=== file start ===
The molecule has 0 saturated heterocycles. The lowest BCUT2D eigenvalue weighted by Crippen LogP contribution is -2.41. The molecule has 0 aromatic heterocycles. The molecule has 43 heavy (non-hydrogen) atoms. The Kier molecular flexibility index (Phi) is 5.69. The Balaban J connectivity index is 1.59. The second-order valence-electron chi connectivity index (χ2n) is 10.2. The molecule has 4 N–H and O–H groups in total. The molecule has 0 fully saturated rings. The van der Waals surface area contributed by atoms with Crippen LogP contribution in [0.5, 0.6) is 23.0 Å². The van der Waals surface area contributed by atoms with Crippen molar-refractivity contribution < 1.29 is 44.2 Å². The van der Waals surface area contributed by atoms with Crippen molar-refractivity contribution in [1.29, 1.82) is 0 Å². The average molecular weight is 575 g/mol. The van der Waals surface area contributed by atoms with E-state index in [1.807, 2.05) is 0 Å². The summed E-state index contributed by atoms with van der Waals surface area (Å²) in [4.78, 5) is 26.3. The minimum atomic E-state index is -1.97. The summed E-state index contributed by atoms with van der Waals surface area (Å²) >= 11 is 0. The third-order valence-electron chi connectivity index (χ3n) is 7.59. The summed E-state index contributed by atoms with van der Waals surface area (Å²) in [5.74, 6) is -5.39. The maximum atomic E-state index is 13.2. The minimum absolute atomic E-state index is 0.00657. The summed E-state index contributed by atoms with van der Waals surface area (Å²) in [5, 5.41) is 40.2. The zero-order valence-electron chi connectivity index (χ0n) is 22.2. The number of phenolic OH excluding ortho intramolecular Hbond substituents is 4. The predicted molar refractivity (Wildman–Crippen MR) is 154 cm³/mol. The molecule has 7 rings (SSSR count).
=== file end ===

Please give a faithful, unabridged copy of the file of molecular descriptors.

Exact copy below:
The molecule has 0 saturated heterocycles. The lowest BCUT2D eigenvalue weighted by Crippen LogP contribution is -2.41. The molecule has 0 aromatic heterocycles. The molecule has 43 heavy (non-hydrogen) atoms. The Kier molecular flexibility index (Phi) is 5.69. The Balaban J connectivity index is 1.59. The second-order valence-electron chi connectivity index (χ2n) is 10.2. The molecule has 4 N–H and O–H groups in total. The molecule has 0 fully saturated rings. The van der Waals surface area contributed by atoms with Crippen LogP contribution in [0.5, 0.6) is 23.0 Å². The van der Waals surface area contributed by atoms with Crippen molar-refractivity contribution < 1.29 is 44.2 Å². The van der Waals surface area contributed by atoms with Crippen molar-refractivity contribution in [1.29, 1.82) is 0 Å². The average molecular weight is 575 g/mol. The van der Waals surface area contributed by atoms with E-state index in [1.807, 2.05) is 0 Å². The summed E-state index contributed by atoms with van der Waals surface area (Å²) in [4.78, 5) is 26.3. The minimum atomic E-state index is -1.97. The summed E-state index contributed by atoms with van der Waals surface area (Å²) >= 11 is 0. The third-order valence-electron chi connectivity index (χ3n) is 7.59. The summed E-state index contributed by atoms with van der Waals surface area (Å²) in [5.74, 6) is -5.39. The maximum atomic E-state index is 13.2. The minimum absolute atomic E-state index is 0.00657. The summed E-state index contributed by atoms with van der Waals surface area (Å²) in [5, 5.41) is 40.2. The zero-order valence-electron chi connectivity index (χ0n) is 22.2. The number of phenolic OH excluding ortho intramolecular Hbond substituents is 4. The predicted molar refractivity (Wildman–Crippen MR) is 154 cm³/mol. The molecule has 7 rings (SSSR count).